Those of you familiar with cinematic history will know the famous 1938 black and white movie Alexander Nevsky, with its remarkable musical score by Sergei Prokofiev. It was directed by Sergei Eisenstein. Those of you who have not seen it may watch the film (with English subtitles) here:
Many of those familiar with the movie have no idea that Alexander Nevsky/Nevskiy (Александр Невский ) is also considered a saint in Russian Orthodoxy, and there are many icons of him. Here is one example, from the year 1880:
Two icons are above him: the “Iverskaya” Marian icon on the left, and the standard “Lord Almighty” icon of Jesus at right.
Alexander Nevskiy was a prince in the great northern city of Novgorod during the time of the Mongol invasions in the early 1200s. At that time Eastern Orthodox Novgorod was threatened on the West by Roman Catholic Swedes — the “Latins.”
Before Alexander went out to battle the Swedes, he went into the Church of Holy Wisdom to pray, and when he came out, he is said to have roused his men by saying,
Не в силе Бог, а в правде. Иные — с оружием, иные — на конях, а мы Имя Господа Бога нашего призовем!
“God is not in power, but in truth. Others are in armor — others are on horses — but we shall call on the name of our Lord God.”
Tradition relates that one of his soldiers saw a kind of vision — a boat floating upon the water, and in the boat — dressed in crimson robes — were the first two “Russian” saints, the Princes Boris and Gleb. That was considered a sign that God was with Novgorod against its enemies, and Alexander and his forces defeated the Swedes in a battle at the Neva River on Juy 15, 1240. That of course gave him his title — Alexander “of the Neva” — Alexander Nevskiy. At the time, Alexander is said to have been only 19. There is some doubt among historians as to the historical authenticity of this victory over the Swedes, but it is part of the traditional tale of Alexander.
To film buffs, however, his most famous battle was that against the Teutonic Knights, whom he met at frozen Lake Peipus/Peipsi — which the Russians call Чудское озеро/Chudskoe ozero –on April 5th of 1242. I won’t tell you what happened there, because if you have not seen the Eisenstein movie, I don’t want to give a “spoiler.”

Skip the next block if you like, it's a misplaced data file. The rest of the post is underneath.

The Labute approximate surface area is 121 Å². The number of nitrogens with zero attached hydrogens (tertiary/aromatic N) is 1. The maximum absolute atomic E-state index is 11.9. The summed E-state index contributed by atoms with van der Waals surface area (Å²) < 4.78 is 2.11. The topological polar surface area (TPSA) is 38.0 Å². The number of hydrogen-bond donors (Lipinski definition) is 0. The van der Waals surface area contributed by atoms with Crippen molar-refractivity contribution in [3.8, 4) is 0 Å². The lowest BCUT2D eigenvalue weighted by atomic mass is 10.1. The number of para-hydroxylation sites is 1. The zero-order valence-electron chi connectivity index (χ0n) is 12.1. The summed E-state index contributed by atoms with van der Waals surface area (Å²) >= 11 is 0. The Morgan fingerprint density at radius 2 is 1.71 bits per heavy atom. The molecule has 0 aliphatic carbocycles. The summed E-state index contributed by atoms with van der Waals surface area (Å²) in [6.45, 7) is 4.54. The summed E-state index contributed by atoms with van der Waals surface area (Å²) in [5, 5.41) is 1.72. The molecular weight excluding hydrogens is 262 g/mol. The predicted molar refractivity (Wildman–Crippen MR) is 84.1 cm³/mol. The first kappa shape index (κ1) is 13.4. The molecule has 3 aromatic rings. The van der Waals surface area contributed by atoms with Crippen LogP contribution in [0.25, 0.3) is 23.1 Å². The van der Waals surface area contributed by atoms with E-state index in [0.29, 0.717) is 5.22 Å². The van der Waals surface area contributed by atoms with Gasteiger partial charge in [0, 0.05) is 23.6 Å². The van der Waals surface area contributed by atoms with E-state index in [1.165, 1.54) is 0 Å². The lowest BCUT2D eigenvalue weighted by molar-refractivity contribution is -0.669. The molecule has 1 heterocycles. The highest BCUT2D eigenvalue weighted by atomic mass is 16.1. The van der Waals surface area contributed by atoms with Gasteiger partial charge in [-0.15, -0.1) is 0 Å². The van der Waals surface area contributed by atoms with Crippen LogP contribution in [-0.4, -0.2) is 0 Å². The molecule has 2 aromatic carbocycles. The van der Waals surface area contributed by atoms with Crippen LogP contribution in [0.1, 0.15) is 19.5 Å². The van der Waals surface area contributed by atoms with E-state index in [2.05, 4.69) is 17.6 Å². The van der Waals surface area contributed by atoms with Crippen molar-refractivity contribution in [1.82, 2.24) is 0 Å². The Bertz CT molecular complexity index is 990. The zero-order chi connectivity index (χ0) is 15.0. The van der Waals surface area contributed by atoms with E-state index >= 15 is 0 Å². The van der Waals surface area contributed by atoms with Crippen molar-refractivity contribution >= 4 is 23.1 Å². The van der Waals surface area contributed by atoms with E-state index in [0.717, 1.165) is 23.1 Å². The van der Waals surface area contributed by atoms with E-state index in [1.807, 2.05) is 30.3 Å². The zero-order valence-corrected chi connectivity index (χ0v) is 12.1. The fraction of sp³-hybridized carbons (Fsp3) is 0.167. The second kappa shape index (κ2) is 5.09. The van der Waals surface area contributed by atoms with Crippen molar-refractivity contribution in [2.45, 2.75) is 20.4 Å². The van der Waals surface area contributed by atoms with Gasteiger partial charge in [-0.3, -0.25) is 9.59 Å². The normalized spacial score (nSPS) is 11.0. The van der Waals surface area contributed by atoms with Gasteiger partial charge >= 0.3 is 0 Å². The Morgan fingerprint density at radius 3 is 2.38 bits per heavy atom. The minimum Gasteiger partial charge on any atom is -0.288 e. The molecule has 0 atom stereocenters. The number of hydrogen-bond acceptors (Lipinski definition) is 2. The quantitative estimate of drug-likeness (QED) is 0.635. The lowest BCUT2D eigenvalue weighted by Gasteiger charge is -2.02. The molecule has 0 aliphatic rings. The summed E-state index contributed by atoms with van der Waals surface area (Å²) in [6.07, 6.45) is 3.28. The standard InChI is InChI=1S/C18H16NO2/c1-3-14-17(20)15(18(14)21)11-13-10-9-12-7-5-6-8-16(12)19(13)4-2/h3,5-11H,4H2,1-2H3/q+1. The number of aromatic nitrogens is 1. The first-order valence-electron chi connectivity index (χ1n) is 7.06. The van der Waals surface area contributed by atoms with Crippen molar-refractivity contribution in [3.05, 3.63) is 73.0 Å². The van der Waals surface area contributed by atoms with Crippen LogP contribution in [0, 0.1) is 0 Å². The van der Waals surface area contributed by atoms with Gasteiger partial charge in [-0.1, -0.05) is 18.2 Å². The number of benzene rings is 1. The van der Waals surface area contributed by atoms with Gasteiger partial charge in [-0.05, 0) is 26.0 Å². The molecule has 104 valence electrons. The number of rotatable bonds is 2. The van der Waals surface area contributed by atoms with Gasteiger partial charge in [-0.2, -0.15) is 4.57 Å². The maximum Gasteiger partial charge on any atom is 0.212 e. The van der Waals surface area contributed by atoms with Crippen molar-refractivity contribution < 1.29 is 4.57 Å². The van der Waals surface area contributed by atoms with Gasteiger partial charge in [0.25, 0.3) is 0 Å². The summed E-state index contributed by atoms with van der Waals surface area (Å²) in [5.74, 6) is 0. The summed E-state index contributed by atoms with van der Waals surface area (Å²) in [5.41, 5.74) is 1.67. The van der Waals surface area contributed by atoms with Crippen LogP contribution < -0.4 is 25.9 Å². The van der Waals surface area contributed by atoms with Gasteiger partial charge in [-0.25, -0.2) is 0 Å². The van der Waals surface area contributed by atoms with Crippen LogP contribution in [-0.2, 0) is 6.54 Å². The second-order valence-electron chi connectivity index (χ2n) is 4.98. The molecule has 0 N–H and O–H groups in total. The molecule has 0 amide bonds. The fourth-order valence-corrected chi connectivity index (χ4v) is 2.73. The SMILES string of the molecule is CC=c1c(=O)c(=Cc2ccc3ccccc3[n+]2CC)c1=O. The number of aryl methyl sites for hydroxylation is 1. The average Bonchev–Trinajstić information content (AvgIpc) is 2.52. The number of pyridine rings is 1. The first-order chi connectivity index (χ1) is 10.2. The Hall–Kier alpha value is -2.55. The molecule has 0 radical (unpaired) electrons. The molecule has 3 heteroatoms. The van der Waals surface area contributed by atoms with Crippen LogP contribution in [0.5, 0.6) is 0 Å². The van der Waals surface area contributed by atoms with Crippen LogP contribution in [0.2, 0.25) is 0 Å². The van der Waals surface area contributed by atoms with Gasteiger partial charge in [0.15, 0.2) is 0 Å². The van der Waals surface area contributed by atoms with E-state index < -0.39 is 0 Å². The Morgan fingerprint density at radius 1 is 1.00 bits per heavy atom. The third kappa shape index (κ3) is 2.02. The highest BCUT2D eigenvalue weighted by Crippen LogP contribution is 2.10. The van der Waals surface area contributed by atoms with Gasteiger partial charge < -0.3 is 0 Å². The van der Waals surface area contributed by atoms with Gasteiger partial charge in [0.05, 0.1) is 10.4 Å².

Alexander developed good relations with the Mongol Golden Horde, and paid regular tribute as a vassal prince. He was made Grand Prince (Velikiy Knyaz) of Vladimir in 1252, and died some 12 years later. Shortly before his death he became a monk and put on a monk’s habit.
Alexander was officially “glorified” as a saint of the Russian Orthodox Church in Moscow in 1547, and is commonly given the title Благоверный Великий Князь/Blagovernuiy Velikiy Knyaz’ — “Pious/Orthodox Great Prince.”
There is of course much more to his traditional “life,” and this is just a brief summary.
As the centuries passed, Alexander became an important national symbol for Russia. He is depicted in two quite different ways. Early icons and those of the Old Believers show him dressed as a monk, as in this 16th century Moscow icon that titles him Blagovernuiy Knyaz’ Velikiy Alexandr Nevskiy Chudotvorets — “Pious Prince Great Alexander Nevskiy, Wonderworker.”
Post-schism State Church iconography, however, favored showing him in military and royal garb — often standing by a table on which lay his scepter and crown, as in this example from the late 19th-beginning of the 20th century:
It is only in recent years that the Russian Orthodox Church — the State Church, that is — began advocating a return to the old iconography depicting him as a monk. Old Believer icons always preferred showing Alexander in a monk’s habit.